Effective March 1, the Texas Supreme Court enacted a new “expedited actions” procedure, under Rule 169 of the Texas Rules of Civil Procedure. It provides a means for newly filed cases with claimants seeking less than $100,000 (inclusive of all damages, costs, and attorneys’ fees) to resolve their cases more quickly and with less expense.
The new procedure provides for earlier trial dates (nine months after discovery is commenced), a shortened trial process (eight hours per side to present all evidence and argument), and a shortened discovery process (depositions totaling no more than six hours per side, and limitations on the number of written discovery requests).
The process is mandatory for cases in which each claimant seeks less than $100,000, but excludes family law, tax, property, and medical liability cases. Courts may allow a case in which the claimants seek less than $100,000 to be excluded from the “expedited actions” process upon a showing of “good cause,” after considering the number of parties and witnesses, the complexity of legal and factual issues, the aggregate claims against one defendant, and the relief sought by counterclaim, among other factors. The court may order mediation, with a limitation on the fees and amount of mediation time (half-day), although the parties can agree not to mediate, or agree to conduct a more expansive mediation.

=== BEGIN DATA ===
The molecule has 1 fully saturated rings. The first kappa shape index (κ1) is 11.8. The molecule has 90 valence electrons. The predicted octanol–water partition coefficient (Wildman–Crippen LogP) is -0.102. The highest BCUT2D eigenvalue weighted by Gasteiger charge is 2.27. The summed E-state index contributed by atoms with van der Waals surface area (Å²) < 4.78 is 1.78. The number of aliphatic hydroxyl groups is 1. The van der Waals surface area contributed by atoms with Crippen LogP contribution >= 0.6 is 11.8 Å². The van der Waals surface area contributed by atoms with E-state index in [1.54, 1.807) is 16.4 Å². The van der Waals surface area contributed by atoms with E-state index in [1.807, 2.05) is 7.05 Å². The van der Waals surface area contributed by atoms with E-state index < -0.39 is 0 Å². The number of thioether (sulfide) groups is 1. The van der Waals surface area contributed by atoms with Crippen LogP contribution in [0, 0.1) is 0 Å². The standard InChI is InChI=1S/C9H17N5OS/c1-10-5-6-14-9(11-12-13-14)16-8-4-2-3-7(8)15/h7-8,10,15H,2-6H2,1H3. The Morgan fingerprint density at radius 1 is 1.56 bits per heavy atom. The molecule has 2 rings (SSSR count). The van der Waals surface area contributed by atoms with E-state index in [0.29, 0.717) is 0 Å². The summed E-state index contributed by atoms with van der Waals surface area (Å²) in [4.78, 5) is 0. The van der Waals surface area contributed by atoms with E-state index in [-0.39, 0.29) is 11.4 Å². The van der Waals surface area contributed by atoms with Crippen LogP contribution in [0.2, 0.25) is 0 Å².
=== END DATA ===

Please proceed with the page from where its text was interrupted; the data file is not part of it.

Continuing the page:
Because it allows the court to grant no more than two trial date continuances (extending the trial date by no more than 60 days), the new “expedited actions” procedure may create a new class of “preferentially set” cases on each court’s trial docket, which may affect the ability of larger cases to be reached on a given court docket. Only time will tell.
Cases filed under Rule 169 should see trial settings beginning in early 2014.